3. Make a Pet Evacuation Plan<p> "No family disaster plan is complete without including your pets and all of your animals," says veterinarian Heather Case in <a href="https://www.youtube.com/watch?v=Q9NRJkFKAm4" target="_blank">a video</a> produced by the American Veterinary Medical Association.</p><p>It's important to determine where to take your pet in the event of an emergency.</p><p>Red Cross shelters and many other emergency shelters allow only service animals. Ask your vet, local animal shelters, and emergency management officials for information on local and regional animal sheltering options.</p><p>For those with access to the rare shelter that allows pets, CDC offers <a href="https://www.cdc.gov/healthypets/emergencies/pets-in-evacuation-centers.html" target="_blank">tips on what to expect</a> there, including potential health risks and hygiene best practices.</p><p>Beyond that, talk with family or friends outside the evacuation area about potentially hosting you and/or your pet if you're comfortable doing so. Search for pet-friendly hotel or boarding options along key evacuation routes.</p><p>If you have exotic pets or a mix of large and small animals, you may need to identify multiple locations to shelter them.</p><p>For other household pets like hamsters, snakes, and fish, the SPCA recommends that if they normally live in a cage, they should be transported in that cage. If the enclosure is too big to transport, however, transfer them to a smaller container temporarily. (More on that <a href="https://www.spcai.org/take-action/emergency-preparedness/evacuation-how-to-be-pet-prepared" target="_blank" rel="noopener noreferrer">here</a>.)</p><p>For any pet, a key step is to establish who in your household will be the point person for gathering up pets and bringing their supplies. Keep in mind that you may not be home when disaster strikes, so come up with a Plan B. For example, you might form a buddy system with neighbors with pets, or coordinate with a trusted pet sitter.</p>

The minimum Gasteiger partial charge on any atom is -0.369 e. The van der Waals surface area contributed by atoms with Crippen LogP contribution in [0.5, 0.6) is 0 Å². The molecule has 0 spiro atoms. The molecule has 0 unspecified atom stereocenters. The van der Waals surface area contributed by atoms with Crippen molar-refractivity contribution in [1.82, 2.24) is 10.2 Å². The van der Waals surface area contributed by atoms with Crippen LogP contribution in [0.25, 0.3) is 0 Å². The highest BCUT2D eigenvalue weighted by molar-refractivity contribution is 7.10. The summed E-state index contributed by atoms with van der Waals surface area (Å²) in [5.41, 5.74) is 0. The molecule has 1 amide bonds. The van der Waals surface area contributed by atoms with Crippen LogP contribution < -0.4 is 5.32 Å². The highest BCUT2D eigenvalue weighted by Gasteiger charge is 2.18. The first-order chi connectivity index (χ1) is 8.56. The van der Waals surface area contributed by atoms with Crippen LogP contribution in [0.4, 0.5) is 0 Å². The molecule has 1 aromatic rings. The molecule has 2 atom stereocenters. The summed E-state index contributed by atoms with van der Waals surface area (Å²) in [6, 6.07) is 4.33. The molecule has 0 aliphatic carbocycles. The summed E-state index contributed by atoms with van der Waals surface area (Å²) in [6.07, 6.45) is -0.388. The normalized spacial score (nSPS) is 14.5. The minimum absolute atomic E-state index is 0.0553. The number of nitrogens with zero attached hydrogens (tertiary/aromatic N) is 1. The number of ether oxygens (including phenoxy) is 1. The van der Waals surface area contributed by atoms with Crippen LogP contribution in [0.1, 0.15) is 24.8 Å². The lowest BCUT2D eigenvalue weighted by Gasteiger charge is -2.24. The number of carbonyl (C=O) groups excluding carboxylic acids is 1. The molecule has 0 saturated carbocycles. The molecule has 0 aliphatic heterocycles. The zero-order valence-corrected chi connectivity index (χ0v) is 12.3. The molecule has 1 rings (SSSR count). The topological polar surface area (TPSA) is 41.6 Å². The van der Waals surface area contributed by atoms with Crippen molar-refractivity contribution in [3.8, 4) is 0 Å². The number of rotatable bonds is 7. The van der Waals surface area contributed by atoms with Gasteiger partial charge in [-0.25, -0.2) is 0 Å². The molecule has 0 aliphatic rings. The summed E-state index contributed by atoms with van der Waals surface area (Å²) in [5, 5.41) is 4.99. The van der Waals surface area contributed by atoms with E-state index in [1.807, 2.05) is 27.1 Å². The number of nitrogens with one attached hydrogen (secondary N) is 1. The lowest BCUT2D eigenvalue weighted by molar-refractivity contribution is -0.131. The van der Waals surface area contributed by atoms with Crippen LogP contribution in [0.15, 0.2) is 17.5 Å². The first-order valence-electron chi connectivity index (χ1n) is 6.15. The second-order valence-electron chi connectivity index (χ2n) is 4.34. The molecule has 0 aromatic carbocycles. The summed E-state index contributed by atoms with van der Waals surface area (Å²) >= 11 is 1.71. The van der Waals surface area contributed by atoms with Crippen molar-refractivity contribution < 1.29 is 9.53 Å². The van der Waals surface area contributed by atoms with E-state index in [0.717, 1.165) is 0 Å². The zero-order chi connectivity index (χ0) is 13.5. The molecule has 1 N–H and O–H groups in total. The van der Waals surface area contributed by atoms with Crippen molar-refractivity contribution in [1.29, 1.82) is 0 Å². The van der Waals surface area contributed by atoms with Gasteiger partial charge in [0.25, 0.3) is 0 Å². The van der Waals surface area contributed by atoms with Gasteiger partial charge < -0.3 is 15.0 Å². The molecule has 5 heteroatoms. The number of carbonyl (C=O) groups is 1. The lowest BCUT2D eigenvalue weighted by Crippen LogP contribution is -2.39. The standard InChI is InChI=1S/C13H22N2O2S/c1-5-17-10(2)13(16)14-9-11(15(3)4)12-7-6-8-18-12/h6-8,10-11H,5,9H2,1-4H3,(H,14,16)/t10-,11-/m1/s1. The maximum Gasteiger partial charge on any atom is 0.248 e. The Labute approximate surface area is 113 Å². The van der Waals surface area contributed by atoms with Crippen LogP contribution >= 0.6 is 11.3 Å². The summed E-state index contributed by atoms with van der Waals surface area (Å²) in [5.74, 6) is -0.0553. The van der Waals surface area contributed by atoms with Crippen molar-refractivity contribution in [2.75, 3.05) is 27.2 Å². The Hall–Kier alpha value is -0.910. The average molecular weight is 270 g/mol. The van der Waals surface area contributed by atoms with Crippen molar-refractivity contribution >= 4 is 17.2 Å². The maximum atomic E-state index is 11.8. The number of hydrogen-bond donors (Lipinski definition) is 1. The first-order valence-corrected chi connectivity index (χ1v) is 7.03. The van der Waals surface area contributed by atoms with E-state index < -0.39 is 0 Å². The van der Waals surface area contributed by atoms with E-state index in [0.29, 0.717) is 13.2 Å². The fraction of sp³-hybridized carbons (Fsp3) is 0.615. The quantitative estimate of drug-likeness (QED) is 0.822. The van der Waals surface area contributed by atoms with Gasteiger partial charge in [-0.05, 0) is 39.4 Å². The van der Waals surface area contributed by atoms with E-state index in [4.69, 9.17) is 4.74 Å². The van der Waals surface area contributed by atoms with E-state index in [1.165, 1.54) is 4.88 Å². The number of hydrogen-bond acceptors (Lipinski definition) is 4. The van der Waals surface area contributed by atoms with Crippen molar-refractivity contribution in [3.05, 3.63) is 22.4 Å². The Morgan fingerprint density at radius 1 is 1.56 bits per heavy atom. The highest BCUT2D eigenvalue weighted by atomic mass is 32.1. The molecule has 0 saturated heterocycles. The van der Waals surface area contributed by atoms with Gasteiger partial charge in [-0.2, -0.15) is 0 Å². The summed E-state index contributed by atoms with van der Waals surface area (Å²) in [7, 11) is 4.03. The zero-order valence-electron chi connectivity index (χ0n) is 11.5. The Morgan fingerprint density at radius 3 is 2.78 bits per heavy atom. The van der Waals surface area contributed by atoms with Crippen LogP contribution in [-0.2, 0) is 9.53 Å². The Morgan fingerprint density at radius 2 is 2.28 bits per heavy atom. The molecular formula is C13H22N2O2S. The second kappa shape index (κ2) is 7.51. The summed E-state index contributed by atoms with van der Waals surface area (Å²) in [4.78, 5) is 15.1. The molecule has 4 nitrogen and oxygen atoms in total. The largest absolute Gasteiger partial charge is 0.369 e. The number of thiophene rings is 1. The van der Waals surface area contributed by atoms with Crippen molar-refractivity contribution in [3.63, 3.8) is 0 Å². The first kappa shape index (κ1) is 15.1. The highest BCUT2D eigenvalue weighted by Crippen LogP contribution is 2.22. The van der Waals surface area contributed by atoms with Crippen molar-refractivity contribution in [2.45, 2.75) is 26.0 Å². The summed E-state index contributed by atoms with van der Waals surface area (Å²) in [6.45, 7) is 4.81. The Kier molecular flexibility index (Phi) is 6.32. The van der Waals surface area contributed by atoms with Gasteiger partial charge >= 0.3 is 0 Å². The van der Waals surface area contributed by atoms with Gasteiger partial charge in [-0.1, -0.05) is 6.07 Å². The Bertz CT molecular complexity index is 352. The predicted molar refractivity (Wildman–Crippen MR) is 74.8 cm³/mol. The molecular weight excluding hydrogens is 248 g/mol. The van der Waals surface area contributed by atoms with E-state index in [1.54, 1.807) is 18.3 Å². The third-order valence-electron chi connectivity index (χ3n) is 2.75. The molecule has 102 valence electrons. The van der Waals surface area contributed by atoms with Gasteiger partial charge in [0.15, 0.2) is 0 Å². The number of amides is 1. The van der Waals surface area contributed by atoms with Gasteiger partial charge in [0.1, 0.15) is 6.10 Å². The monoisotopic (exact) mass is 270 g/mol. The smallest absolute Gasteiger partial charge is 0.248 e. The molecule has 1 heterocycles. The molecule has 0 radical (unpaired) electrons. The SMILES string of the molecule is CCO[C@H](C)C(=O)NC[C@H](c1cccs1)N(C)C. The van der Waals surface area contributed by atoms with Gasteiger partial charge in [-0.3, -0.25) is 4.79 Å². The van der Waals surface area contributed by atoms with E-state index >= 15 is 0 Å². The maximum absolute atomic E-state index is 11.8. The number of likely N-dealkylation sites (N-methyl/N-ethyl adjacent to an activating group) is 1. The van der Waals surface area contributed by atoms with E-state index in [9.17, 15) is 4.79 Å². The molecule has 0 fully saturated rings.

4. Prepare a Pet Evacuation Kit<p>Like the emergency preparedness kit you'd prepare for humans, assemble basic survival items for your pets in a sturdy, easy-to-grab container. Items should include:</p><ul><li>Water, food, and medicine to last a week or two;</li><li>Water, food bowls, and a can opener if packing wet food;</li><li>Litter supplies for cats (a shoebox lined with a plastic bag and litter may work);</li><li>Leashes, harnesses, or vehicle restraints if applicable;</li><li>A <a href="https://www.avma.org/resources/pet-owners/emergencycare/pet-first-aid-supplies-checklist" target="_blank">pet first aid kit</a>;</li><li>A sturdy carrier or crate for each cat or dog. In addition to easing transport, these may serve as your pet's most familiar or safe space in an unfamiliar environment;</li><li>A favorite toy and/or blanket;</li><li>If your pet is prone to anxiety or stress, the American Kennel Club suggests adding <a href="https://www.akc.org/expert-advice/home-living/create-emergency-evacuation-plan-dog/" target="_blank" rel="noopener noreferrer">stress-relieving items</a> like an anxiety vest or calming sprays.</li></ul><p>In the not-unlikely event that you and your pet have to shelter in different places, your kit should also include:</p><ul><li>Detailed information including contact information for you, your vet, and other emergency contacts;</li><li>A list with phone numbers and addresses of potential destinations, including pet-friendly hotels and emergency boarding facilities near your planned evacuation routes, plus friends or relatives in other areas who might be willing to host you or your pet;</li><li>Medical information including vaccine records and a current rabies vaccination tag;</li><li>Feeding notes including portions and sizes in case you need to leave your pet in someone else's care;</li><li>A photo of you and your pet for identification purposes.</li></ul>